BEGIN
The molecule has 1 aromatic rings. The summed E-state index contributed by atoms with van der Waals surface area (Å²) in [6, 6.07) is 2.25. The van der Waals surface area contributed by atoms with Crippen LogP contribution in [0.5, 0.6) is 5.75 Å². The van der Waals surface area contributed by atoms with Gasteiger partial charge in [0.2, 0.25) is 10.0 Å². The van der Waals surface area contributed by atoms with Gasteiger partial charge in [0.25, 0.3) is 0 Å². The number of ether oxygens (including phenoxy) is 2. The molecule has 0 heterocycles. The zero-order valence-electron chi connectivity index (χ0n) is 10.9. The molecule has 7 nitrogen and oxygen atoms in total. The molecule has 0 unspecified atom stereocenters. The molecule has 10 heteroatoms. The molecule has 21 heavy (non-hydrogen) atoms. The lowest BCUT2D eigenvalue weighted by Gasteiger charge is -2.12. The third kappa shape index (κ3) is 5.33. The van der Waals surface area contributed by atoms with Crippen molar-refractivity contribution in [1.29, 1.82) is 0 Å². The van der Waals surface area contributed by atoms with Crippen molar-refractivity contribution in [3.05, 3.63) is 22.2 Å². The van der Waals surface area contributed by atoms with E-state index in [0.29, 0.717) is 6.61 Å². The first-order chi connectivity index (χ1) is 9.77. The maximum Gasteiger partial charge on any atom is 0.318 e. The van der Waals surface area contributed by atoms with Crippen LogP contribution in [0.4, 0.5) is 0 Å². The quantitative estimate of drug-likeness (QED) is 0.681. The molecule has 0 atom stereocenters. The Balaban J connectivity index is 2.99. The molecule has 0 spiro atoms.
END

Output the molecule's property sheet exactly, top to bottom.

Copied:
The molecule has 1 aromatic rings. The summed E-state index contributed by atoms with van der Waals surface area (Å²) in [6, 6.07) is 2.25. The van der Waals surface area contributed by atoms with Crippen LogP contribution in [0.5, 0.6) is 5.75 Å². The van der Waals surface area contributed by atoms with Gasteiger partial charge in [0.2, 0.25) is 10.0 Å². The van der Waals surface area contributed by atoms with Gasteiger partial charge in [0.25, 0.3) is 0 Å². The number of ether oxygens (including phenoxy) is 2. The molecule has 0 heterocycles. The zero-order valence-electron chi connectivity index (χ0n) is 10.9. The molecule has 7 nitrogen and oxygen atoms in total. The molecule has 0 unspecified atom stereocenters. The molecule has 10 heteroatoms. The molecule has 21 heavy (non-hydrogen) atoms. The lowest BCUT2D eigenvalue weighted by Gasteiger charge is -2.12. The third kappa shape index (κ3) is 5.33. The van der Waals surface area contributed by atoms with Crippen molar-refractivity contribution in [1.29, 1.82) is 0 Å². The van der Waals surface area contributed by atoms with Crippen molar-refractivity contribution in [3.05, 3.63) is 22.2 Å². The van der Waals surface area contributed by atoms with E-state index in [0.29, 0.717) is 6.61 Å². The first-order chi connectivity index (χ1) is 9.77. The maximum Gasteiger partial charge on any atom is 0.318 e. The van der Waals surface area contributed by atoms with Crippen LogP contribution in [0.4, 0.5) is 0 Å². The quantitative estimate of drug-likeness (QED) is 0.681. The molecule has 0 atom stereocenters. The Balaban J connectivity index is 2.99. The molecule has 0 spiro atoms.